Henry Van Dyke was a famous short story writer, poet, and essayist. He was a very versatile writer as he wrote and expressed his thoughts in various fields including religion, literature, education and diplomacy. During the early stage of his career, he served as a Presbyterian minister and later became a pastor. Henry while serving as a minister started his writing career with an article in the Harper’s Monthly Magazine. His first published book was ‘The Poem of Tennyson’ which made him a prominent figure in the literary world. He also wrote many books on religion including ‘The True Presbyterian Doctrine of the Church’ and ‘The Christ-Child in Art’. His most notable book on religion was “The Story of the Other Wise Man” which aimed at explaining how ‘serving the humanity is the service to god’. This book became globally famous and had to be translated into various languages. He went on to write poetry on Christianity and was also appointed as the US Ambassador to Netherlands and Luxembourg. His writings covered several subjects and viewpoints. Here is a compilation of thoughts and quotations by Henry Van Dyke. We have excerpted his quotes from the vast sea of his work and life. Go through the treasure trove of sayings and quotes by Henry Van Dyke.
To desire and strive to be of some service to the world, to aim at doing something which shall really increase the happiness and welfare and virtue of mankind - this is a choice which is possible for all of us; and surely it is a good haven to sail for.
A river is the most human and companionable of all inanimate things. It has a life, a character, a voice of its own; and it is as full of good fellowship as a sugar maple is of sap. It can talk in various tones, loud or low, and of many subjects grave and gay.... For real company and friendship there is nothing, outside of the animal kingdom, that is comparable to a river.
If all the skies were sunshine Our faces would be fain To feel once more upon them The cooling splash of rain. If all the world were music, Our hearts would often long For one sweet strain of silence, To break the endless song If life were always merry, Our souls would seek relief, And rest from weary laughter In the quiet arms of grief.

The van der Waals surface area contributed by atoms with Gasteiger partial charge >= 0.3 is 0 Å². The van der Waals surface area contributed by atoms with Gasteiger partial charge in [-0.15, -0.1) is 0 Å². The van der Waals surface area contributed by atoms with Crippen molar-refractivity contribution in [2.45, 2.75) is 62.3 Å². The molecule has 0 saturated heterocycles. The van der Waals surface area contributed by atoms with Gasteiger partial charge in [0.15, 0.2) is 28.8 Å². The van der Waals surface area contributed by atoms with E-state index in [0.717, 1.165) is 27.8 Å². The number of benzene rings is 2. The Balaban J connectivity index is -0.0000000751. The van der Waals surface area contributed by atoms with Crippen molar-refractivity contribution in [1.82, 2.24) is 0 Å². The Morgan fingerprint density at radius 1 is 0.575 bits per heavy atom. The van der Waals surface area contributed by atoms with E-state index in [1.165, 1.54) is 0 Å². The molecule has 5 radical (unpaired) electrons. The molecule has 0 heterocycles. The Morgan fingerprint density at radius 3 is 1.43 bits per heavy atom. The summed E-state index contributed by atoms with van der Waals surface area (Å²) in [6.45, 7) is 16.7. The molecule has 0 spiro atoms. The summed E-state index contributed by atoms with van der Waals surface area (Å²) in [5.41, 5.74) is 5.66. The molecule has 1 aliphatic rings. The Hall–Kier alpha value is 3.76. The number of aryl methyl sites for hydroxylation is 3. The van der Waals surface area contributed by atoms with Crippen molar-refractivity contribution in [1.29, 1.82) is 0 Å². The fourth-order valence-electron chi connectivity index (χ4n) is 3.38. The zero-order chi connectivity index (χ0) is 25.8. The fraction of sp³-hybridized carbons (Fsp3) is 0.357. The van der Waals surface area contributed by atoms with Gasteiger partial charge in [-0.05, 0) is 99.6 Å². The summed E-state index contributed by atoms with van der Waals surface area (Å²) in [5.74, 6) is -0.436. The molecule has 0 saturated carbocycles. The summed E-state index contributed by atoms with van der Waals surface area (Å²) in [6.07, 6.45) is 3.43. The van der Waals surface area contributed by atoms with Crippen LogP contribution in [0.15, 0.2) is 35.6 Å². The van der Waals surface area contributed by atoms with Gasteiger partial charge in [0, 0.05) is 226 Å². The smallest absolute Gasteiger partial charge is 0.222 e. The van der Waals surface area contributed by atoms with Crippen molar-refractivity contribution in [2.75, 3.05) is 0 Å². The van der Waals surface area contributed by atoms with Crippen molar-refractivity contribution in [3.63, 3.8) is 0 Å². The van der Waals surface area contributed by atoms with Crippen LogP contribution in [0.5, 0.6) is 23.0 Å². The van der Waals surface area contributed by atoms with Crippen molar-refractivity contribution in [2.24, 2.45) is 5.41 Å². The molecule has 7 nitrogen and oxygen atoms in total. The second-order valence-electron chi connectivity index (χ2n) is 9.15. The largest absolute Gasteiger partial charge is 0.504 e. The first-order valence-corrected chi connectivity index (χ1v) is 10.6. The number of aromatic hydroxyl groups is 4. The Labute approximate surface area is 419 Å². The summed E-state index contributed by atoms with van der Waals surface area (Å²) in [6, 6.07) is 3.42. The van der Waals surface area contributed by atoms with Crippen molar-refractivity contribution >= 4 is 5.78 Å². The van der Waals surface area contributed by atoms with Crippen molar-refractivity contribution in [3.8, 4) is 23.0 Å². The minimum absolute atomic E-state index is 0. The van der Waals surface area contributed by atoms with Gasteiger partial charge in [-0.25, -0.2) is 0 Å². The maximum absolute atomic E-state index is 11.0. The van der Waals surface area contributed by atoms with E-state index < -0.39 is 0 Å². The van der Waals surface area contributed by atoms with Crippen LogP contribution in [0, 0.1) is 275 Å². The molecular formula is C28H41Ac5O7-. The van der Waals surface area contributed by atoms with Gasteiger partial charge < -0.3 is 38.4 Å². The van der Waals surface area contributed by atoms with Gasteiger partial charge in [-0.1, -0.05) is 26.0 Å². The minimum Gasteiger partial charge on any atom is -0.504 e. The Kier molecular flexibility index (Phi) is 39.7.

Be glαd of life, becαuse it gives you the chαnce to love αnd to work αnd to plαy αnd to look up αt the stαrs; to be sαtisfied with your posessions, to despise nothing in the world except fαlsehood αnd meαnness αnd to feαr nothing except cowαrdice; to be governed by your αdmirαtions rαther thαn by your disgusts, to covet nothing thαt is your neighbour's except his kindness of heαrt αnd gentleness of mαnners; to think seldom of your enemies, often of your friends and to spend αs much time αs you cαn with body αnd with spirit.
These are the things I prize And hold of dearest worth: Light of the sapphire skies, Peace of the silent hills, Shelter of the forests, comfort of the grass, Music of birds, murmur of little rills, Shadows of cloud that swiftly pass, And, after showers, The smell of flowers And of the good brown earth,- And best of all, along the way, friendship and mirth.
Thou warden of the western gate, above Manhattan Bay, The fogs of doubt that hid thy face are driven clean away: Thine eyes at last look far and clear, thou liftest high thy hand To spread the light of liberty world-wide for every land.
Henry Van Dyke
Happiness is inward, and not outward; and so, it does not depend on what we have, but on what we are.
There are many kinds of love, as many kinds of light,
And every kind of love makes a glory in the night.
There is love that stirs the heart, and love that gives it rest,
But the love that leads life upward is the noblest and the best.
It is better to follow even the shadow of the best, than to remain content with the worst.
Henry Van Dyke
The best rose-bush, after all, is not that which has the fewest thorns, but that which bears the finest roses.
Henry Van Dyke
A tear that trembles for a little while
Upon the trembling eyelid, till the world
Wavers within its circle like a dream,
Holds more of meaning in its narrow orb
Than all the distant landscape that it blurs.
Religion? Yes, I know it well; I've heard its prayers and creeds, And seen men put them all to shame with poor, half-hearted deeds. They follow Christ, but far away; they wander and they doubt. I'll serve him in a better way, and live his precepts out.
Ere thou sleepest, gently lay Every troubled thought away; Put off worry and distress As thou puttest off thy dress; Drop thy burden and thy care In the quiet arms of prayer. Lord thou knowest how I live, All I'VE DONE AMISS FORGIVE; ALL OF GOOD I'VE TRIED TO DO STRENGTHEN, bless and carry through; All I love in safety keep While in Thee I fall asleep.
Who can explain the secret pathos of Nature's loveliness? It is a touch of melancholy inherited from our mother Eve. It is an unconscious memory of the lost Paradise. It is the sense that even if we should find another Eden, we would not be fit to enjoy it perfectly nor stay in it forever.
The meditative angler is not exempt from sensational periods. There are times when all the uncertainty of his chosen pursuit seems to condense itself into one big chance, and stand out before him like a salmon on the top wave of a rapid. He sees his luck hangs by a single strand of gut, and he cannot tell whether it will hold or break. This is the thrilling moment and he never forgets it.
The shadow by my finger cast Divides the future from the past: Before it, sleeps the unborn hour, In darkness, and beyond thy power. Behind its unreturning line, The vanished hour, no longer thine: One hour alone is in thy hands,- The NOW on which the shadow stands.
Never believe anything bad about anybody unless you positively know it to be true; never tell even that unless you feel that it is absolutely necessary - and remember that God is listening while you tell it.